Some of you may have seen it before when it was called the LG Star, but the mystery smartphone from Korea's LG has now been officially revealed as the LG Optimus 2X wielding some very impressive specifications. Claiming to be the "world's first and fastest dual-core smartphone," the Optimus 2X is powered by a 1GHz nVidia Tegra 2 which we know has a ARM Cortex-A9 processor at its core. But the excitement doesn't stop there with other highlights including a 4-inch WVGA touch screen, an 8MP rear-facing camera capable of recording 1080p full HD video, playback of 1080p video with HDMI-output, DLNA compatibility, a 1.3MP front-facing webcam, 8GB local storage expandable via microSD (up to 32GB), a 1500mAh Li-on battery, and the standard range of sensors including an accelerometer and gyro-sensor.
As for the operating system, there has been some speculation that the 2X would be the second smartphone out the door with Android 2.3 Gingerbread following the Nexus S. Unfortunately this isn't the case with LG stating that the latest member of the Optimus family would ship with Android 2.2 FroYo, with an update to Gingerbread in the near future. On the other hand, concerns that the device wouldn't make its way out of its Korean homeland have thankfully been dispelled with LG confirming that it plans to launch the Optimus 2X in international markets, starting with Asia and Europe, following its initial launch in Korea set for next month. No pricing details have been announced yet for Korea or any other markets.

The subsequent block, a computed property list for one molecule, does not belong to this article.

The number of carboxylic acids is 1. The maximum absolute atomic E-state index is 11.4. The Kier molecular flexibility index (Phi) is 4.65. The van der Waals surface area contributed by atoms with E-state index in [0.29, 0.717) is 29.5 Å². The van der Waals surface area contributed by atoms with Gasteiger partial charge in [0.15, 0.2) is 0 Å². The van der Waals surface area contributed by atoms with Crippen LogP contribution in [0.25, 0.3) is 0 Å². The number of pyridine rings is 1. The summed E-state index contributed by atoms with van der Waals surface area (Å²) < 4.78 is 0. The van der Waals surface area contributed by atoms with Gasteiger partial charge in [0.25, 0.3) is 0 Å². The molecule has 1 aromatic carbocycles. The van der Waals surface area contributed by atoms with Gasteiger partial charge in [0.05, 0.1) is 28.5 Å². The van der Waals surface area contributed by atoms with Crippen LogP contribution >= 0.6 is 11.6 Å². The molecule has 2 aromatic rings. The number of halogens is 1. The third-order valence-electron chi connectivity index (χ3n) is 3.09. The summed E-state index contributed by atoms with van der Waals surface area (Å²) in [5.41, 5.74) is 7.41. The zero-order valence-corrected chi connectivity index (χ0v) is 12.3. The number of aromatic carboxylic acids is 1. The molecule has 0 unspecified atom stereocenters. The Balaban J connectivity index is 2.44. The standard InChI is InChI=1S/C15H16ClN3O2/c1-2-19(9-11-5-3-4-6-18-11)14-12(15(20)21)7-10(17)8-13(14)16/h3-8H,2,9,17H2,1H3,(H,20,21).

As we are on the cusp of the shift to dual and multi-core mobile processors, it's very exciting to see the launch of one of the first actual devices to feature such technology. The Tegra 2 has already been proven to be one of the most powerful mobile processors in the market with leading application processing, graphics, and multimedia performance. The big question mark for me is whether the Optimus 2X will carry a price premium over existing flagship smartphones, and if so, how much? But with a range of next-generation processors and devices that use them on the horizon, it seems only a matter of time before multi-core processors take over the mobile landscape as they have in traditional computers.[Pocket-lint]